The PJM is an independent system operator managing electricity service to 65 million people in 13 States plus District of Columbia in the U.S. As the system operator, PJM is responsible for maintaining the reliability of the transmission system, balancing load and resources through management of generator dispatch schedules. PJM manages one of the world’s largest energy and operating reserves markets using security-constrained economic dispatch of generation. In addition, PJM performs financial settlement for the competitive wholesale bulk-power market in which it manages day-ahead market, real-time market, and financial transmission rights market. PJM is primarily responsible for facilitating the wholesale power trading within its operating territory and coordinating with neighboring systems.
Renewable Development in PJM
Over the past several years PJM has seen exponential growth in the number of queue requests, and total MW with each queue. Growth in queue volumes is expected to continue to continue over the next several years; PJM has suggested that by 2022 the AH2 or AI1 queue could exceed 1,000 positions in a six month queue. Although some study delays have always been a challenge, delays in study results, particularly at the facilities study phase, are an ongoing and regular challenge for interconnection customers.
Renewable penetration in PJM remains relatively low, but is increasing rapidly. The western portion of PJM, particularly the COMED territory in Illinois has the most beneficial wind potential and thus wind development. Solar development across the PJM footprint has been accelerating rapidly over the past several years. Virginia and Ohio appear to be particularly active with solar developers. Although a small amount of battery capacity has reached commercial operation, queue trends indicate a dramatic increase in battery capacity both stand-alone and solar/battery hybrid projects.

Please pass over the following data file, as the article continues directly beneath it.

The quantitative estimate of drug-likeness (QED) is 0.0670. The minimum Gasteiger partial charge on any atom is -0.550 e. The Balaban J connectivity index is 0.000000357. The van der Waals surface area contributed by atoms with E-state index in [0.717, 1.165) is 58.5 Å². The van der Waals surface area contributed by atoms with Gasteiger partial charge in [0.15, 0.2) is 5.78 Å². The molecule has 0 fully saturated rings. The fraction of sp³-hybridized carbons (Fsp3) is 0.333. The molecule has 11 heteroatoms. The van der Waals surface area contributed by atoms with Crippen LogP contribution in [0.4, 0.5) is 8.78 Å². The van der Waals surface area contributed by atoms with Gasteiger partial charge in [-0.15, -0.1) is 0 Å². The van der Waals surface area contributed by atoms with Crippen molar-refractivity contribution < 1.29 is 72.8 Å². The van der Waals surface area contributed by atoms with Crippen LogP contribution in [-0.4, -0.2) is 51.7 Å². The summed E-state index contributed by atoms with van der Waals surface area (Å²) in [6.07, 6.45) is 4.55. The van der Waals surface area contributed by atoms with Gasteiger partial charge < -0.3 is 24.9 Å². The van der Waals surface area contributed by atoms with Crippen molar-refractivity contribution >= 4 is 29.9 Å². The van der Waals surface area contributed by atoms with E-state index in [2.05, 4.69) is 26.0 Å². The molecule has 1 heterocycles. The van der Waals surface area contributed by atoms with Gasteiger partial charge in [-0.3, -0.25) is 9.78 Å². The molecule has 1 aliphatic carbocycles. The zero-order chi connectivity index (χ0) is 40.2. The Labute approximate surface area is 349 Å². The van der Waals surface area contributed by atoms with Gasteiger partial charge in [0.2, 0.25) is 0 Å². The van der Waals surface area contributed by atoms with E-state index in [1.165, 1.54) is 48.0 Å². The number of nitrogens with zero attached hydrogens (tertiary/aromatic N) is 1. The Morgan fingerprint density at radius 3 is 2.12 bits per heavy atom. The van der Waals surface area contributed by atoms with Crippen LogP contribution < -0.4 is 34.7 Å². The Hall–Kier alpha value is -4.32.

Offshore wind development in PJM may also play a significant role in shaping the future of the system. Although significant, currently proposed offshore wind development (18 GW) reflects a smaller portion of the PJM load compared with NY and NE areas.
The state of New Jersey is currently working with PJM to identify transmission solutions to enable the interconnection of 7,500 MW of offshore wind specifically to meet NJ renewable targets. NJ ratepayers would be responsible for the cost of transmission solutions which come out of the process under the PJM State Agreement Approach. In return, the NJ BPU would have authority to allocate interconnection rights to selected offshore developers utilizing the new transmission facilities.
New York and New England
New York and the New England states generally have aggressive renewable generation standards and/or goals, including NY (70% by 2030), ME (80% by 2030), and MA (41% by 2030). While it is worth noting that NY and NE have significant qualifying hydro resources, both internally and imported from Canada, substantial renewable generation development will be required to meet these targets.
A significant portion of solar development in New York and New England has remained at the distribution level and not participated in wholesale markets. However, similar to PJM, queue volume in both NY and NE is growing significantly, driven by renewable resources.
Congestion in NE has been minimal over the past decade with pricing differentials across the system primarily driven by losses. However, offshore wind development over the coming decade is expected to be a major driver of change to current system dynamics. Proposed offshore wind development as of May 2020 in NY totals 27 GW, and in New England totals over 19 GW.
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